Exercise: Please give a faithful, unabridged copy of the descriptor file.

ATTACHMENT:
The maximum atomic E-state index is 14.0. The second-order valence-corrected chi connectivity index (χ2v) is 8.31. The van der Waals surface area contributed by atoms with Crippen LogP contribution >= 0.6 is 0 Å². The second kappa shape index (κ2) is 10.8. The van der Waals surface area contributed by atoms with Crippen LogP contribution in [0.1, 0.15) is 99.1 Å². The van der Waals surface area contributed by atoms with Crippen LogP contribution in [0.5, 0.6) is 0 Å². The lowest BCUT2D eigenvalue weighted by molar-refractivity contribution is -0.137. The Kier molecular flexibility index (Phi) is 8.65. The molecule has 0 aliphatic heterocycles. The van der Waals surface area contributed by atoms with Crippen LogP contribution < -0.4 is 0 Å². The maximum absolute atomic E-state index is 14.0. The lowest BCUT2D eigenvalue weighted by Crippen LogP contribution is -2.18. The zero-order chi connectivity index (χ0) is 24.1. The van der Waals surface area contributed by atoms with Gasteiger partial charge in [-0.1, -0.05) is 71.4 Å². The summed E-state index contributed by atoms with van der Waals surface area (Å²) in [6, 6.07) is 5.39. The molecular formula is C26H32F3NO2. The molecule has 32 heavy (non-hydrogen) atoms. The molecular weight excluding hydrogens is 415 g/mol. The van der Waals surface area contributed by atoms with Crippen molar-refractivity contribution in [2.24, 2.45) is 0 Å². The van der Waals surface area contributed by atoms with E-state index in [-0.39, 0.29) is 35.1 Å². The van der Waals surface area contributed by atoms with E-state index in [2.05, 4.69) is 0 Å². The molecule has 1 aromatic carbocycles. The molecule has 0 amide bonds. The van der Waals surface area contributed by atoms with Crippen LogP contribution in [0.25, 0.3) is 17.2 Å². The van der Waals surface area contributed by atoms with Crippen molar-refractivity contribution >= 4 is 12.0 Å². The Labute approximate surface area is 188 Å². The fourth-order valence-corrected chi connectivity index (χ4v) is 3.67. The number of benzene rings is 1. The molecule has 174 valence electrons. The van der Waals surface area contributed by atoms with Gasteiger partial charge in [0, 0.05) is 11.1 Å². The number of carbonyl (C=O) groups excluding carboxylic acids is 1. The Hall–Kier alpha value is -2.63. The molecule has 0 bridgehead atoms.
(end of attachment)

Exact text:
The maximum atomic E-state index is 14.0. The second-order valence-corrected chi connectivity index (χ2v) is 8.31. The van der Waals surface area contributed by atoms with Crippen LogP contribution >= 0.6 is 0 Å². The second kappa shape index (κ2) is 10.8. The van der Waals surface area contributed by atoms with Crippen LogP contribution in [0.1, 0.15) is 99.1 Å². The van der Waals surface area contributed by atoms with Crippen LogP contribution in [0.5, 0.6) is 0 Å². The lowest BCUT2D eigenvalue weighted by molar-refractivity contribution is -0.137. The Kier molecular flexibility index (Phi) is 8.65. The molecule has 0 aliphatic heterocycles. The van der Waals surface area contributed by atoms with Crippen LogP contribution < -0.4 is 0 Å². The maximum absolute atomic E-state index is 14.0. The lowest BCUT2D eigenvalue weighted by Crippen LogP contribution is -2.18. The zero-order chi connectivity index (χ0) is 24.1. The van der Waals surface area contributed by atoms with Gasteiger partial charge in [-0.1, -0.05) is 71.4 Å². The summed E-state index contributed by atoms with van der Waals surface area (Å²) in [6, 6.07) is 5.39. The molecular formula is C26H32F3NO2. The molecule has 32 heavy (non-hydrogen) atoms. The molecular weight excluding hydrogens is 415 g/mol. The van der Waals surface area contributed by atoms with Crippen molar-refractivity contribution in [2.24, 2.45) is 0 Å². The van der Waals surface area contributed by atoms with E-state index in [-0.39, 0.29) is 35.1 Å². The van der Waals surface area contributed by atoms with E-state index in [2.05, 4.69) is 0 Å². The molecule has 1 aromatic carbocycles. The molecule has 0 amide bonds. The van der Waals surface area contributed by atoms with Crippen LogP contribution in [0.25, 0.3) is 17.2 Å². The van der Waals surface area contributed by atoms with Crippen molar-refractivity contribution >= 4 is 12.0 Å². The Labute approximate surface area is 188 Å². The fourth-order valence-corrected chi connectivity index (χ4v) is 3.67. The number of benzene rings is 1. The molecule has 174 valence electrons. The van der Waals surface area contributed by atoms with Gasteiger partial charge in [0, 0.05) is 11.1 Å². The number of carbonyl (C=O) groups excluding carboxylic acids is 1. The Hall–Kier alpha value is -2.63. The molecule has 0 bridgehead atoms.